The leaders of Egypt, Israel and the Palestinian Authority are due in Washington over the next three weeks. Their talks with President Barack Obama reflect the importance the administration has placed on finding a peaceful solution to the long-running Arab-Israeli conflict. But Mideast experts differ on the president's chances for success.

President Obama's special envoy to the Middle East, former Senator George Mitchell, says conflicts are created by human beings and can also be resolved by human beings. But a trio of experts at the Woodrow Wilson International Center for Scholars in Washington believes time is running out for even the most dedicated human beings to find a peaceful resolution.

The Obama administration is working on a new approach to a comprehensive Mideast peace deal - a gradual process in which a step forward by one side, such as a halt to new settlements by Israel, is matched by a step from the other side, such as an Arab move toward normalizing relations with the Jewish state. Aaron Miller, a public policy scholar at the Wilson Center, says even with this fresh approach, Obama needs to follow a proven tactic that produced agreements in the past.
"Any American president, if he is going to succeed in the Arab-Israeli negotiation, is going to have a way of providing reassurances to both Arabs and Israelis, and Palestinians as well," he says. "And in critical stages of negotiations brings pressure as well. It is not just about pressure. It's about reassurance and pressure, incentives and disincentives. [Former U.S. Secretary of State Henry] Kissinger did it that way. [Former President Jimmy] Carter did it that way. [Former Secretary of State James] Baker did it that way, and if Obama is going to succeed, he will have to do it that way as well."

The United States is pursuing what's called the two-state solution - an independent Palestine living in peace next to a secure Israel.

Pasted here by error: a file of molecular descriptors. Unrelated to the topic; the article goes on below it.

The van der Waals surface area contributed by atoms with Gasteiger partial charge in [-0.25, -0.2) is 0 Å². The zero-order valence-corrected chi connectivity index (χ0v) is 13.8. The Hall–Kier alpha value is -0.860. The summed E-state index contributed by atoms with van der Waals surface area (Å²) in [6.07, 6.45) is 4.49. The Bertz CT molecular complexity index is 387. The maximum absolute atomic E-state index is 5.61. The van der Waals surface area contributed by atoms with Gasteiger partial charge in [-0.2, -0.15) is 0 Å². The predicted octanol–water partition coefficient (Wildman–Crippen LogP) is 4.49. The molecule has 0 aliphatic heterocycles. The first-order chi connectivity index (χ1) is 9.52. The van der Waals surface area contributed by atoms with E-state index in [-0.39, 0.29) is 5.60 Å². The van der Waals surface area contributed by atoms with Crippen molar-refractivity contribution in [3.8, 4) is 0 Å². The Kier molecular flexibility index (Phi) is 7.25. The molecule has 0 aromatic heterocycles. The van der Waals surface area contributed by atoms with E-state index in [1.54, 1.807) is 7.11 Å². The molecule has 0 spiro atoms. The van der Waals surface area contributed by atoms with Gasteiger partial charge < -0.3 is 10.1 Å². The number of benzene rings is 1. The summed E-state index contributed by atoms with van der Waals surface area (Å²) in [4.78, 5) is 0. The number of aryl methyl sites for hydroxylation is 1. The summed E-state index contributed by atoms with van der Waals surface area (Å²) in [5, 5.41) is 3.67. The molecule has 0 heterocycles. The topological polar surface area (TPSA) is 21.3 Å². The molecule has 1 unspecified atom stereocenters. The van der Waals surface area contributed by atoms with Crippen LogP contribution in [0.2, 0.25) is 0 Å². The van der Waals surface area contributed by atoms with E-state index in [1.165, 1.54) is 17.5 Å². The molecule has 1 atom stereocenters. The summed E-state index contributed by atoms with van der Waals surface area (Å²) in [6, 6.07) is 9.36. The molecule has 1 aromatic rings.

But Shai Feldman, director of the Center for Middle East Studies at Brandeis University, says President Obama may have a difficult time reassuring Israeli Prime Minister Benjamin Netanyahu that a Palestinian state will not compromise Israeli security.

"The problem we have is that when people have the concept of a state in mind, they think a state has to have an army; it has to have complete control of its airspace; it has to have unhindered control over its exit and entry points. And given Israel's security requirements, the Palestinian sovereignty would have to be compromised. I can even see a situation where Netanyahu comes here and says these things, and the president says, 'I don't see this is necessarily contradicting the principle of two states.'"

Ghaith Al-Omari agrees that the definition of a state is at the core of the problem. But the former policy adviser to Palestinian President Mahmoud Abbas says leaving the definition vague is a necessary diplomatic strategy.

"In terms of the Obama administration's concept of the two-state solution, I think there isn't one specifically, and I think that's the right position to be in. I think ultimately the two sides would decide what is the two-state solution. The two-state solution is the solution that is sellable to both publics. And I think the U.S. should get its cue from the parties themselves."  

The three experts agree that no breakdown in the Middle East peace efforts is imminent, but Shai Feldman warns that failure to move beyond the status quo could have dire consequences.

"If there is no progress and there is more and more disappointments and disillusionment and a sense that, in reality, things are moving in the direction of what Israel is referring to as a "one-state solution," then I think the degree of discontent among Palestinians would probably result in another wave of violence."

That is the same warning given by Jordan's King Abdullah, who is promoting an even bolder peace between Israel and all the world's Muslim nations, and who met recently with President Obama to discuss it.  The price of failure in the Middle East is well-known, and experts say that knowledge is driving the Obama administration's urgent focus on moving the peace process forward.